I typically don't vent Lifelines on my installations, but then the only chargers I use are fully programmable Blue Sky solar charge controllers or Magnum inverter/chargers, both of which also have full temperature compensation and a minuscule chance of overcharging the batteries in question.

Lifelines will only outgas in an extreme overcharging situation of 15.5VDC+. The DO like a bit of breathing room around them in their compartment, though.
I'm a little confused with the "18" parameter above. Currently with my queen bed the converter/charger with the DC panel is located under the queen bed frame facing the bathroom area. Wires to/from are enclosed in a flexible loom that is laid from the converter location to the street wall next the water heater then makes a turn towards the front of the trailer under the side storage compartment door to the side of the queen bed closest to the front of the trailer to a compartment that has the Use/Store relay, an enclosed gray box and some electrical busses. The cables from the A frame batteries and the electrical tow harness come up through the floor here. I'm sure the battery cables terminate in this area and not directly to the converter.

So you are saying a fuse needs be installed on the positive battery cable? Is there a fuse on the OEM wiring? I guess I don't understand why the positive cable would need a fuse. We don't have an inverter and probably won't get one.

Is there a schematic somewhere that shows this?

Lew, what is your opinion for locating the batteries: street side or curbside twin.

Thanks

Kelvin
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Old 09-03-2015, 11:27 PM   #23
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Lyle,

AM Solar's lithium battery does require special charging parameters. To date, the only chargers that we use are the solar charge controllers from Blue Sky Energy when a solar array is on the RV and a Magnum inverter/charger with their ME-RC remote. When using a Magnum, you will need a minimum MS-2012 2000 watt sine wave inverter/charger, as their smaller units' charging firmware do not have the custom charge profile recognition that's required.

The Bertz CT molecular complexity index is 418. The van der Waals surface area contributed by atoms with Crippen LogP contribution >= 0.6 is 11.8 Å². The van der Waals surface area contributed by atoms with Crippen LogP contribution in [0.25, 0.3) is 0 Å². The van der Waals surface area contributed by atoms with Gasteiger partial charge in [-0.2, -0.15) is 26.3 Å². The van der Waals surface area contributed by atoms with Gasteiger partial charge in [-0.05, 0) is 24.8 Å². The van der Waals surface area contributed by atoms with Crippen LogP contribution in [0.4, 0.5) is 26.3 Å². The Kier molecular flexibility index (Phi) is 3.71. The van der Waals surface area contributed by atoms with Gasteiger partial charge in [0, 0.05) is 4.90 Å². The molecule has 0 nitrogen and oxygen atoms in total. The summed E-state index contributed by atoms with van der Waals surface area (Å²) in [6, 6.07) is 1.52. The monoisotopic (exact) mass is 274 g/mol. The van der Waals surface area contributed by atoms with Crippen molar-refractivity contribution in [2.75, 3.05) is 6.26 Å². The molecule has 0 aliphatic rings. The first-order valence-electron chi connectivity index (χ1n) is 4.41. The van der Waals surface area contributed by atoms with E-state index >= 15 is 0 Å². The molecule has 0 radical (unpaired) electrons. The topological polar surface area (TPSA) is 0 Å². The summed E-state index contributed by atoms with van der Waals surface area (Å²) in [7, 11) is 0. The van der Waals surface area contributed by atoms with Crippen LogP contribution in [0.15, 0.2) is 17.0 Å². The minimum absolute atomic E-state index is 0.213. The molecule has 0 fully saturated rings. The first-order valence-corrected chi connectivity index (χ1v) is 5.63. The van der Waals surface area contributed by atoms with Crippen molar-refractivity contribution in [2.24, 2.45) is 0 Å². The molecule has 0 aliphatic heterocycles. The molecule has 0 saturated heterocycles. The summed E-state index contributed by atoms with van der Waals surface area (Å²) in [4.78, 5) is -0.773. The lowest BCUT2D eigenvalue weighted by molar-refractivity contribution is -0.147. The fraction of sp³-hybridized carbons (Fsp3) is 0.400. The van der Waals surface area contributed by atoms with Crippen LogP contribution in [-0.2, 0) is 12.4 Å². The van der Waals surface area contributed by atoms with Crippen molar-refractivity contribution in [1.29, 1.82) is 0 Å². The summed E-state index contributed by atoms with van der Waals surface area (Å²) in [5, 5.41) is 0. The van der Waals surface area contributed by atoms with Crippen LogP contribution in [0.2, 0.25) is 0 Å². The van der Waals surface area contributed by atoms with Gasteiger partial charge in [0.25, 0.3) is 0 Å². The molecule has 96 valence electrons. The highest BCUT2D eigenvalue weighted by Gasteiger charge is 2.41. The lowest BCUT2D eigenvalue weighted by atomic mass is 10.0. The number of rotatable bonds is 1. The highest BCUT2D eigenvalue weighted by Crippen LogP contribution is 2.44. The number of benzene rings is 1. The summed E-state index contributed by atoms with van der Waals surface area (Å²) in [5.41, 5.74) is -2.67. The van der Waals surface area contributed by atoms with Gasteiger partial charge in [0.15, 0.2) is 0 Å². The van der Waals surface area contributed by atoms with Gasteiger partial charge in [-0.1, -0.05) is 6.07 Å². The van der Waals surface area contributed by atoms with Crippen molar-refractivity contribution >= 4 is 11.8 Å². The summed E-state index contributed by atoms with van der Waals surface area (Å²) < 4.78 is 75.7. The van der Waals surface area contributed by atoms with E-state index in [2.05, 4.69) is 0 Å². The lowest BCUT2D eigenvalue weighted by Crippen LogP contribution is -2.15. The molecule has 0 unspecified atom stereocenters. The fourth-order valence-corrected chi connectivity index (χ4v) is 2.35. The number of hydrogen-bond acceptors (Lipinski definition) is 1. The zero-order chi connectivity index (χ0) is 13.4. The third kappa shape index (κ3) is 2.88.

PM me if you need more detailed information.

..........and remember, you can use 240 amp/hours from a 300 amp/hour lithium battery, which is the equivalent of a 480 amp/hour lead based battery bank.
Thanks for the info Lew. AM Solar sells the Magnum Inverters as well. Perhaps I should just drive out there and ask them about the proper setup. Fortunately, they are minutes from my house. Lyle
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Old 09-04-2015, 12:38 AM   #24
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Thanks for the info Lew. AM Solar sells the Magnum Inverters as well. Perhaps I should just drive out there and ask them about the proper setup. Fortunately, they are minutes from my house. Lyle
Lyle,

The 'shop' and myself are the only places you can get their lithiums for now....unless one physically drives to Springfield and picks them up.

I would definitely suggest calling ahead, as I know they are booked out a couple of months.
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Old 10-27-2015, 11:19 PM   #25
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Did you ever finish this install?
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Old 10-28-2015, 11:25 PM   #26
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No, I'm just waiting for the RV season to settle down before driving out to AM Solar.
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Old 10-28-2015, 11:29 PM   #27
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My question was for KJRitchie, I have a twin too. Curious about his final placement, and length of cables used, etc.
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Old 10-31-2015, 07:54 AM   #28
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On the 23D, we put the lithium iron phosphate 300 amp-hour battery about five inches forward of the street side wheel well under the sofa. All the switches and fuses were between it and the heater along with the solar charge controller. The Magnum MSH-3012 was just forward of the heater along with an automatic transfer switch for the added front AC generator power inlet and the main circuit breaker.

We also wired in a bypass switch to be able to isolate the Magnum if there were an issue with it.

All the equipment fitted under the street side sofa and dinette seat without reducing the original storage or removing the slide out drawer in the sofa for sleeping.

The DC power wires from the collector box on the roof for the five 100 watt solar panels came in above the microwave and continued downwards inside the refrigerator compartment.